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Anderson, for her part, bluntly sums up her company's perspective: "Music fans are fickle, and their interest is constantly changing and evolving. The evolution of music fans' taste is great for Forced Exposure and for music in general, but bad for labels like Schematic."
The impasse recently led Schematic to turn to Asphodel, a San Francisco-based multimedia company that had considerable success in the late Nineties with turntablist acts like the Invisibl Skratch Piklz, Beastie Boys DJ Mixmaster Mike, the X-ecutioners, and Miami's own Allies crew. It has since transformed itself into an advocate for bizarre acts like [The User], a Canadian group that makes music with dot matrix printing machines. Even better, it has been able to take advantage of -- and survive -- a hot industry trend like turntablism, making it a good potential model for Schematic to follow.
"We're in a sense an umbrella organization that will be coming to their assistance," says distribution and label coordinator Joel Schalit, who takes pains to clarify that Asphodel is not Schematic's new distributor but is giving the label access to its distribution network for certain projects, starting with Richard Devine's new album, Asect:Dsect. Ironically Forced Exposure is also part of that network. "We plan on making a very big investment in [Schematic's] future," Schalit promises.
But what does Schematic want to do in the future? Part of the problem lies in defining the territory: Do fans want the micro-house and minimal techno championed by Forced Exposure -- a sound Kay and del Castillo explored, then abandoned, as Soul Oddity -- or the IDM and experimental sound art that those same tastemakers claim to be passé? More important, is Schematic willing to change focus to meet market demand and thrive as a label, or does it want to downsize its business in order to follow its muse and satisfy a small, specialized audience?
A few weeks after the studio interview and a day before the Tour de los Guapos would ship off for its first concert date in Vancouver, British Columbia, Kay and del Castillo play at an October 10 party called Elektro Base in downtown's I/O nightclub. Tonight they are headlining as Soul Oddity, the Magic City's beloved hometown heroes. The duo is scheduled to "re-create" Tone Capsule, and by the time they take the stage around 3:00 a.m., the dance floor is packed with old-school heads and young party kids eager to witness the return of the local champions. Instead the group fucks with the crowd's expectations, straining Tone Capsule's light bass blips through erratic jump cuts and abrasive, ear-bursting noise. "This stuff sounds more like Phoenecia than Soul Oddity," derides one audience member.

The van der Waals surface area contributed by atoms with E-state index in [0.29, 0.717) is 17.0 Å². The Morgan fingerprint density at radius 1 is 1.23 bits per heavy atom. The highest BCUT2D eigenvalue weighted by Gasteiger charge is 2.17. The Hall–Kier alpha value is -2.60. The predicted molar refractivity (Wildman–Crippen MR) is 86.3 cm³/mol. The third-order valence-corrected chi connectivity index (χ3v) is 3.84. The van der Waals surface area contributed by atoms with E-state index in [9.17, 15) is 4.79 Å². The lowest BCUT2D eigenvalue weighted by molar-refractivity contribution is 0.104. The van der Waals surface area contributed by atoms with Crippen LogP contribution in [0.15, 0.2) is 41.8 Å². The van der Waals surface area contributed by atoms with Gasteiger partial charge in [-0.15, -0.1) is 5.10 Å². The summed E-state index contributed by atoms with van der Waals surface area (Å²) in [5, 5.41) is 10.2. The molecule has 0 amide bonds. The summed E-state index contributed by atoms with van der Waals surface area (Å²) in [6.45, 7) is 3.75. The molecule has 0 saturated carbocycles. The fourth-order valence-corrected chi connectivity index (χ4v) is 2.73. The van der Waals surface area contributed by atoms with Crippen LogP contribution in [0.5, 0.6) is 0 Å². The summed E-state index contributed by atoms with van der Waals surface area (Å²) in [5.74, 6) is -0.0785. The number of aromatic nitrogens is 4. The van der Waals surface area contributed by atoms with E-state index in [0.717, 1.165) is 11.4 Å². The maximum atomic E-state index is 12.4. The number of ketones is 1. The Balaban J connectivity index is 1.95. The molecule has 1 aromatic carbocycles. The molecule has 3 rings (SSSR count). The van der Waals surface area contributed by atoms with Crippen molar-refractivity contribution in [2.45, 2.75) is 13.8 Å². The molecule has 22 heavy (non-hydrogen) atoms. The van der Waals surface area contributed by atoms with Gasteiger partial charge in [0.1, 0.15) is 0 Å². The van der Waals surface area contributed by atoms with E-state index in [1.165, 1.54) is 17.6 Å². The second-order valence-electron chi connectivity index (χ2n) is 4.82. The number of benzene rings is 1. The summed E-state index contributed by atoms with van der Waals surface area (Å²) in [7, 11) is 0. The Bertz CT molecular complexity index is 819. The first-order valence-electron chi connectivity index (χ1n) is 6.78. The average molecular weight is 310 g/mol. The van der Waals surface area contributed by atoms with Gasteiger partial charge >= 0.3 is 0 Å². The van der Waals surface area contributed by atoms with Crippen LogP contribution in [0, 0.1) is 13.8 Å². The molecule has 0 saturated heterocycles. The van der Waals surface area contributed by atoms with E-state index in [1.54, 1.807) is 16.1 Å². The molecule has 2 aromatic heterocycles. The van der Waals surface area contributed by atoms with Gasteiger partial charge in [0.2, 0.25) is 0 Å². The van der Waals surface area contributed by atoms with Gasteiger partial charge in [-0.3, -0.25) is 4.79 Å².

By the middle of the set, half the crowd begins to leave the room, and most don't return. The remaining audience is a split between Schematic fans and adventurous kids who struggle with what they're hearing, trying to absorb it. Finally their patience is rewarded when Soul Oddity gives a faithful version of "DJ Tokyo," its rumbling bass grooves rushing over the room like a cathartic shower.
The show proves to be a revelatory experience. For all its low points -- the moments when people pooh-poohed Soul Oddity's machinations and left the room in droves -- it proves that, yes, there is artistic and financial potential for Schematic and Kay and del Castillo's vision of a dynamic and musically progressive record label. But don't be surprised if they insist on tweaking people's expectations and doing things their way. "Who wants to play all the old songs that everyone knows?" Kay declared at the studio. "People will, but I think it's the corniest thing you could ever do."